Easy Backpacking Recipes

Prepare for your next hike with these backpacking recipes, including a nutty fruit muffin recipe, high-protein cracker and bread recipes and a coconut granola recipe.

| May/June 1982

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    Swap bland dehydrated meals for rich, delicious dishes on the trail.

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With spring at its peak, a lot of folks are going to be itching to stretch their winter-stiff muscles by heading into the back country. One of the most confusing aspects of planning a multi-day excursion — especially for the person who's relatively new to backpacking — is working out the menu. Furthermore, the commercially available backpacking foods — which, admittedly, do range in quality from excellent to decidedly mediocre — can be a bit expensive.

So to help you cut costs (at least a little) and fuel the old internal furnace with healthful whole foods, we've put together a sample two-person menu for a three-day warm-weather foray in moderate terrain. (As you likely know, high-altitude hiking requires special cooking considerations, and folks on cold-weather journeys need more daily calories than they would in temperate seasons.) We're confident you'll agree that the menus here are nutritious, tasty and practical to serve while rambling in the outdoors.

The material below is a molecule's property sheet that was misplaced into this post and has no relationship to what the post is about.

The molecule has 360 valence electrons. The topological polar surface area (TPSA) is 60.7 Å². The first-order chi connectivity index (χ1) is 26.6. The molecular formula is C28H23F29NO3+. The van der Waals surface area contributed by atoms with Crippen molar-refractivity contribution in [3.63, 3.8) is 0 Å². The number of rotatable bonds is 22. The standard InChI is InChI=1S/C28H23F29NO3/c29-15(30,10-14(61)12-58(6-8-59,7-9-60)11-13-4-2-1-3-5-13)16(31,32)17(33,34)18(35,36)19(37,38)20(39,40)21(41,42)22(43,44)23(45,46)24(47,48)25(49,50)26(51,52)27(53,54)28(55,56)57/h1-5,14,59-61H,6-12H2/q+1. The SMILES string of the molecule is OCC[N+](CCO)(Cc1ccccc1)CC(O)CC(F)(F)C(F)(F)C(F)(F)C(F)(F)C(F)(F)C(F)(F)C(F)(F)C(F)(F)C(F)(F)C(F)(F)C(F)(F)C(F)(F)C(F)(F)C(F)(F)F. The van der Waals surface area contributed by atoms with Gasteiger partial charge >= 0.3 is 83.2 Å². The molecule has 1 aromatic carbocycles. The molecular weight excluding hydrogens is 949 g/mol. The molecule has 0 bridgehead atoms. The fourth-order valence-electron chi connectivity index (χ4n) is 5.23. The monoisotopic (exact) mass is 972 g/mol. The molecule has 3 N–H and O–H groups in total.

You'll have to decide — before you even begin to pack — the method of cooking you plan to use. Because campfires are often no longer permitted in our national parks and forests, it's best to check with the appropriate officials before starting out to determine whether permits are required, or fires even allowed, in the areas where you plan to be traveling. Odds are that you'll find a backpacking stove an all but essential accessory (there are many compact lightweight models available).

Of course, some items can be carried as is, or fully prepared in advance and our menus include a number of these. Then, the simplest way to package foods to be cooked on site is probably to put the dry ingredients for any one recipe in a plastic bag, label it, and add the liquids in camp. (Ziploc-type sacks are airtight and don't take up much room.) Finally, if you pack all the breakfast-menu fixings in a larger plastic bag, and do the same for your lunch and dinner menus (again, be sure to label everything), you won't have to sort through a jumble of bundles when you're getting ready to eat.

Our list includes seven meals: two breakfasts, three lunches, and two dinners on the assumption that most people will begin their excursions after breakfast one day and return — two days later — after lunch. Here's the sample bill of fare for that trip.

Backpacking Meal Ideas

Lunch: High-Protein Leftovers Bread with Miso Sesame Butter Spread, Dried Fruit, Lemonade.

Dinner: Spinach Cheese Soup, High-Protein Crackers, Nutty Fruit Muffins, Tea.

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